Document Detail

Left ventricular reconstruction benefits patients with ischemic cardiomyopathy and non-viable myocardium.
MedLine Citation:
PMID:  16388958     Owner:  NLM     Status:  MEDLINE    
OBJECTIVE: There are subsets of patients with ischemic cardiomyopathy for whom the optimal treatment strategies are not clear. The objective of this study was to delineate the relationship between clinical outcomes and surgical procedure in patients who were treated either with a coronary artery bypass graft or with a coronary artery bypass graft and additional ventricular restoration. METHODS: The study population comprised 137 consecutive patients with anterior myocardial infarction. All patients had an ejection fraction <50% and left ventricle end-systolic volume index >80 ml/m(2). The patients were divided into a viable and a non-viable group according to anterior myocardium viability, which was determined by a thallium-201 test. The viable group underwent a revascularization and was randomized into two groups for additional ventricular reconstruction. Group 1a comprised 35 patients with viable anterior wall who underwent surgical revascularization. Group 1b comprised 39 patients with viable anterior wall who underwent surgical revascularization and ventricular restoration. Group 2 comprised 69 patients with non-viable anterior wall who underwent revascularization and ventricular reconstruction. The preoperative and postoperative ejection fractions, end-systolic volume, mitral regurgitation, mortality, and heart failure symptoms were compared among groups. RESULTS: Complete 2-year follow-up was achieved in 127 (92.7%) patients. Ejection fraction improved in all groups compared with preoperative values and it was greater in group 1b than in group 1a (p<0.001) at 2 years. There were no postoperative deaths in group 1a, one in group 1b, and two in group 2. After 2 years, group 1b was significantly smaller than group 1a (p<0.01) in relation to mitral regurgitation of grades 1 to 2+. End-systolic volume was significantly smaller in group 1b than in group 1a (p<0.001), it was smaller in group 1a than in group 2 (p<0.001), and it was smaller in group 1b than in group 2 (p<0.001). Heart failure class (NYHA) was reduced in all groups and events were significantly smaller in patients with end-systolic volume lesser than 120 ml/m(2) (p<0.05). CONCLUSION: We have demonstrated that the short-term and mid-term outcomes of coronary artery surgery alone in patients with a large left ventricle are inferior to coronary artery surgery plus ventricular restoration.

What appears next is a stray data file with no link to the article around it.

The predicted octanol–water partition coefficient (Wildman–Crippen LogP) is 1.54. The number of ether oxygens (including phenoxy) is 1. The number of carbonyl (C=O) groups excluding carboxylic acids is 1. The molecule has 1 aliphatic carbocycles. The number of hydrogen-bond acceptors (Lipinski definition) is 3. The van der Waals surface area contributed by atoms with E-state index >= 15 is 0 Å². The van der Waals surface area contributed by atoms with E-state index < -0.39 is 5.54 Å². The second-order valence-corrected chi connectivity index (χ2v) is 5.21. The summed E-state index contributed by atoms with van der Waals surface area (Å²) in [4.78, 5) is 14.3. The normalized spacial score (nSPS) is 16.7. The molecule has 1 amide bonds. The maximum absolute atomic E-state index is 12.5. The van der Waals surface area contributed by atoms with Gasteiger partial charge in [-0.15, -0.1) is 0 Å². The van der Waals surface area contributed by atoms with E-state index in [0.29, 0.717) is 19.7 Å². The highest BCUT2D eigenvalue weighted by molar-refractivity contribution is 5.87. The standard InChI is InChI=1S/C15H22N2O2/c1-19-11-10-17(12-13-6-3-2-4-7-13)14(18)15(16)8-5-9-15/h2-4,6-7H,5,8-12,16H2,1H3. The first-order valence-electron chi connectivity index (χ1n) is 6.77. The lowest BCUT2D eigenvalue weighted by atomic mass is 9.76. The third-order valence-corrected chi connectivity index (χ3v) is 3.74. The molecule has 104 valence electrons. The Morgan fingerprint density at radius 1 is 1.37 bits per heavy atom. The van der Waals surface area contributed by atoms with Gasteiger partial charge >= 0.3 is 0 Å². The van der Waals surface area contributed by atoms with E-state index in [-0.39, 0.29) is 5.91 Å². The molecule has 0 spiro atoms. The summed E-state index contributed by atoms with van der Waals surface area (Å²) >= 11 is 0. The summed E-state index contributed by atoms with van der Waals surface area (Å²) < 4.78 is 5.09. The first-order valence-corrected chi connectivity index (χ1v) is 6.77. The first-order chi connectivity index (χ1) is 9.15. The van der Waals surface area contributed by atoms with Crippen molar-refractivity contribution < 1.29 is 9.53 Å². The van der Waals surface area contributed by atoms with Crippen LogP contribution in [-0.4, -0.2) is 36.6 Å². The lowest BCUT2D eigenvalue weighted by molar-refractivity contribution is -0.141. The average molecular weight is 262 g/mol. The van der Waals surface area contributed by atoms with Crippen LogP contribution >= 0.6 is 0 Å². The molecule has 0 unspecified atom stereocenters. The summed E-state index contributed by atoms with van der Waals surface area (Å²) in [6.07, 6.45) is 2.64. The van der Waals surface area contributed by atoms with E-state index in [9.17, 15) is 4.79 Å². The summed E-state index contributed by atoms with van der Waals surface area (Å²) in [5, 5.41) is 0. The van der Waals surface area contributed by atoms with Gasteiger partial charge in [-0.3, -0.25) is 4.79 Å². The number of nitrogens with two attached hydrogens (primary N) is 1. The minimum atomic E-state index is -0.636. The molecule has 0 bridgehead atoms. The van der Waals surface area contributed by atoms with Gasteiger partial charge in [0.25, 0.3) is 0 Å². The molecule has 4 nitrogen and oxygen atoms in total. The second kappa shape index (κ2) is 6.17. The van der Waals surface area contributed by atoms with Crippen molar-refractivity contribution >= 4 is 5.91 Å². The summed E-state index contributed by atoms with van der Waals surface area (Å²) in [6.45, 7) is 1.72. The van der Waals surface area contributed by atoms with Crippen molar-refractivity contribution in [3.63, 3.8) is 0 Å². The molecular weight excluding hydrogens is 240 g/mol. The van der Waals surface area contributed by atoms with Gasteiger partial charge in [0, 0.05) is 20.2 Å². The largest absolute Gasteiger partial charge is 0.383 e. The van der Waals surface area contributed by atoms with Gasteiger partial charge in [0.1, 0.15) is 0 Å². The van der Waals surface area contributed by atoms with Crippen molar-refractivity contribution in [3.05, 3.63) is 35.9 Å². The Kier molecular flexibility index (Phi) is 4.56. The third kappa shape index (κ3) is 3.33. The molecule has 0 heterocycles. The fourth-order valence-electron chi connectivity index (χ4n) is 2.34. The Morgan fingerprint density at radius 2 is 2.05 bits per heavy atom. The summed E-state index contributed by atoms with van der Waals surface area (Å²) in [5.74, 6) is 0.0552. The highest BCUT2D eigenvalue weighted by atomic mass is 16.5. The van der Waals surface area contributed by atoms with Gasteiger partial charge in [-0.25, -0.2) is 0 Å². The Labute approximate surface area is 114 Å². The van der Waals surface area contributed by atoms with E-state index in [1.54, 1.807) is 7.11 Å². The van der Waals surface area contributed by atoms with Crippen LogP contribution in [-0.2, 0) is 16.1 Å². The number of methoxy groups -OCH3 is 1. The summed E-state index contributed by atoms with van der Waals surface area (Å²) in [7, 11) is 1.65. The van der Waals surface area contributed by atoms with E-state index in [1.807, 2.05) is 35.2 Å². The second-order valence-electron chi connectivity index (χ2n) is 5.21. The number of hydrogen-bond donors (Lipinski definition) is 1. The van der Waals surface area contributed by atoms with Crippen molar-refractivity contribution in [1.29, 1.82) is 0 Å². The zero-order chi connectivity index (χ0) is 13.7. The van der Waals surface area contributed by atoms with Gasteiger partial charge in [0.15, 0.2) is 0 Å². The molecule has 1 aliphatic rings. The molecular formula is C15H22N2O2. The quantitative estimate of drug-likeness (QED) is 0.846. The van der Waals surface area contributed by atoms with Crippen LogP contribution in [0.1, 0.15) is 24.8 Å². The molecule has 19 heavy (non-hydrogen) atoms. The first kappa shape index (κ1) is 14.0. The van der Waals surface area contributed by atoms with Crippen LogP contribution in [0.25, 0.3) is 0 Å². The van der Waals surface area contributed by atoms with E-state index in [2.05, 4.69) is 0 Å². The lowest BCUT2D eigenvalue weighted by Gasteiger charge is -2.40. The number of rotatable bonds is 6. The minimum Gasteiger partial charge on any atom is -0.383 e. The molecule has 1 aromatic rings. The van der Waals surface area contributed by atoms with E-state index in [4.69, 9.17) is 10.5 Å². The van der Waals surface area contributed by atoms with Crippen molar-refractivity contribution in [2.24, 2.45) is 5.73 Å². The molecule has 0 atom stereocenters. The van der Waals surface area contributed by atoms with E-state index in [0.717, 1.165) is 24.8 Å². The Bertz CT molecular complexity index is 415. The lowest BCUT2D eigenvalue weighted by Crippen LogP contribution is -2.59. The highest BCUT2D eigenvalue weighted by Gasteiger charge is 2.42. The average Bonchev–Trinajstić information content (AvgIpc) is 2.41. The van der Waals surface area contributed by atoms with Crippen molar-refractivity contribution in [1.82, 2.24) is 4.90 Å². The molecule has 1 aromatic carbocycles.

Gustavo Aguiar Ribeiro; Cledicyon Eloy da Costa; Mauricio M Lopes; Ana Nunes Albuquerque; Fernando Antoniali; Gleice Agnes A Reinert; Kleber G Franchini
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Publication Detail:
Type:  Journal Article; Randomized Controlled Trial     Date:  2006-01-04
Journal Detail:
Title:  European journal of cardio-thoracic surgery : official journal of the European Association for Cardio-thoracic Surgery     Volume:  29     ISSN:  1010-7940     ISO Abbreviation:  Eur J Cardiothorac Surg     Publication Date:  2006 Feb 
Date Detail:
Created Date:  2006-01-23     Completed Date:  2006-05-25     Revised Date:  -    
Medline Journal Info:
Nlm Unique ID:  8804069     Medline TA:  Eur J Cardiothorac Surg     Country:  Germany    
Other Details:
Languages:  eng     Pagination:  196-201     Citation Subset:  IM    
Clinic of Cardio-Surgery at Campinas, Rua Jose Teodoro de Lima 77, ap 62, Cambuí, 130150-150 Campinas, Brazil.
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MeSH Terms
Coronary Artery Bypass / methods*
Follow-Up Studies
Heart Ventricles / pathology,  physiopathology,  surgery
Middle Aged
Mitral Valve Insufficiency / etiology
Myocardial Infarction / pathology,  physiopathology
Myocardial Ischemia / pathology*,  physiopathology,  surgery*
Postoperative Complications
Prospective Studies
Stroke Volume / physiology
Survival Rate
Treatment Outcome

From MEDLINE®/PubMed®, a database of the U.S. National Library of Medicine

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